In the ensemble practices that OttawaJazzScene reporters sat in on, there was always room for questions from students and ideas for new approaches, but there was also a high level of concentration on the music. The pace was fast and intense. Questions were followed by trying out a phrase, then another, and then eventually a run-through of the whole song, which might get interrupted a few more times for fine-tuning. The second teacher might be talking privately, showing fingering to a student that needed to be coached on a specific point, while the first teacher was coaching just the rhythm section. Solos were allocated quickly with a definition of the number of bars and the basic chords, and students were let out to try something new, followed by further suggestions.

And the pace stayed like that for all five days. Students arrived at the university at 8:30 a.m. to get their instruments ready, and started with 45 minutes of ear training. That was followed by 75 minutes of masterclass for their specific instrument, and then an hour of large ensemble practice. Then an hour for lunch, and an hour-long lecture from one of the camp's guest artists. Then came small ensemble improvisation and practice, and either a jam session or jazz choir before supper. And after supper: four days of faculty concerts, and then the students presented their own concert on the Friday night.

Twelve to thirteen hours a day. Graham has had years of experience playing in local clubs, but he said that, by Wednesday, he regretted jamming at Le Petit Chicago Monday night. He hadn't quite caught up on his sleep since.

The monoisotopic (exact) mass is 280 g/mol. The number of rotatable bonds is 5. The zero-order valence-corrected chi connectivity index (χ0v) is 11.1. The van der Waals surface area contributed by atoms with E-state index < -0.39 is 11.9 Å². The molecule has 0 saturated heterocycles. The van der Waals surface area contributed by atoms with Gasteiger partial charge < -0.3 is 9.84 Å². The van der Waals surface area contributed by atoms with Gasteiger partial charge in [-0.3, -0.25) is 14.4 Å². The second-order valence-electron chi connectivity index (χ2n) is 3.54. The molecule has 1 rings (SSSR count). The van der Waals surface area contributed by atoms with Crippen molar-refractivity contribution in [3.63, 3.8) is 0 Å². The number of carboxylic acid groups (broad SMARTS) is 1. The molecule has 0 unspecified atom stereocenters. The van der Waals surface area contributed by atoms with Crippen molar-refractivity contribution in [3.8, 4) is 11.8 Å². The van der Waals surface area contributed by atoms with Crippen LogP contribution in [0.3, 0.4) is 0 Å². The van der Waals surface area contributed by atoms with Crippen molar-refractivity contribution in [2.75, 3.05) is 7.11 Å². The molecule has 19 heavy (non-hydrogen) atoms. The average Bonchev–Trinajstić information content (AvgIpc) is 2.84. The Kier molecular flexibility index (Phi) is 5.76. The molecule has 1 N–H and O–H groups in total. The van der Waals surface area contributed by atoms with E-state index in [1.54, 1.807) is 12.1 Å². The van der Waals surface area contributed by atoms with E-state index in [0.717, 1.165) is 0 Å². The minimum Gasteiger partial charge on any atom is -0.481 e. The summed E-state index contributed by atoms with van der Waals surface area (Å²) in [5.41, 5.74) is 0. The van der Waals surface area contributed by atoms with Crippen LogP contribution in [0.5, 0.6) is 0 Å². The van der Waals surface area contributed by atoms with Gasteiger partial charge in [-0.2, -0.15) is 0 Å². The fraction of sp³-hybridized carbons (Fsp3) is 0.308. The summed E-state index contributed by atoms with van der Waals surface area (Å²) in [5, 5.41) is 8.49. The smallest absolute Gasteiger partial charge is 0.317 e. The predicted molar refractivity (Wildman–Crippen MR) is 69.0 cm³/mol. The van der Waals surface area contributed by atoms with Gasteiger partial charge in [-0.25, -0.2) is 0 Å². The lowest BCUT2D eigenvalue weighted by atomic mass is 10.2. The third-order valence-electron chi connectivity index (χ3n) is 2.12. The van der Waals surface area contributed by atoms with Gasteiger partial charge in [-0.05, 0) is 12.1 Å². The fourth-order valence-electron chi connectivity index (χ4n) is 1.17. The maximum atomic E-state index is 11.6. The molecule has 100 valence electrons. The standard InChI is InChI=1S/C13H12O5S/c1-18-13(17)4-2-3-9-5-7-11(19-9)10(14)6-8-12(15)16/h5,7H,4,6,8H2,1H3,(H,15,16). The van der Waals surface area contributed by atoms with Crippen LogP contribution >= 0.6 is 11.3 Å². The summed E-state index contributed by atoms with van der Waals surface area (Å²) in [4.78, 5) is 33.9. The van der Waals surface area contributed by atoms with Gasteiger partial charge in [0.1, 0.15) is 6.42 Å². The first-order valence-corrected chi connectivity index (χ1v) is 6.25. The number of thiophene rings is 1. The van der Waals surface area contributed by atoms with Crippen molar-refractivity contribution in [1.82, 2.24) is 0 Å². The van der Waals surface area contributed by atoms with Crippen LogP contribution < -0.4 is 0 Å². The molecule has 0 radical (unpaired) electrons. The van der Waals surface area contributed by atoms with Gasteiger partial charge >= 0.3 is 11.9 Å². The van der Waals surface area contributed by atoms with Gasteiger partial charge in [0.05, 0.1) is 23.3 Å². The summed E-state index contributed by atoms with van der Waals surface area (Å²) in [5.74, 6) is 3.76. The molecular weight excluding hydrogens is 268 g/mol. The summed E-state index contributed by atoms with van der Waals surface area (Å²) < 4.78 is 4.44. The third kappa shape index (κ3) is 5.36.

"It was long days," said saxophonist Claire Devlin, who is going into Grade 11 this year at Nepean High School, "We had to get up early and I biked here in the mornings."

It was really focused on working together and respecting other people and honoring the music and less of a 'it's my turn to solo as fast as possible now and let the rhythm section chug away in the back'  – John Graham

The biggest effort was in the small and large ensembles, which prepared pieces to be performed at the final Friday night public concert. But while the students worked very hard at both perfecting the pieces and adding their own touches, the journey was clearly just as important. All the students said they really enjoyed playing with musicians they hadn't met before, and the age range wasn't a problem.

Laura Greenberg, who is currently in her first year studying electric bass at Carleton University, said she found "I could interact with the younger people and the older people pretty much in the same way. Everyone got along really well." Devlin said, "You're always meeting new people in music. It adds to the experience, meeting new people and seeing how they play and reacting to that. Music is a really great place to meet new people because people are so friendly and interacting."

Pianist Ryan Lamb, who is starting a music degree in jazz at Carleton this fall, said, "it was fun! I got to make a lot of friends, a lot of connections. I got to meet a lot of famous people, like Brian Browne. It was an honour."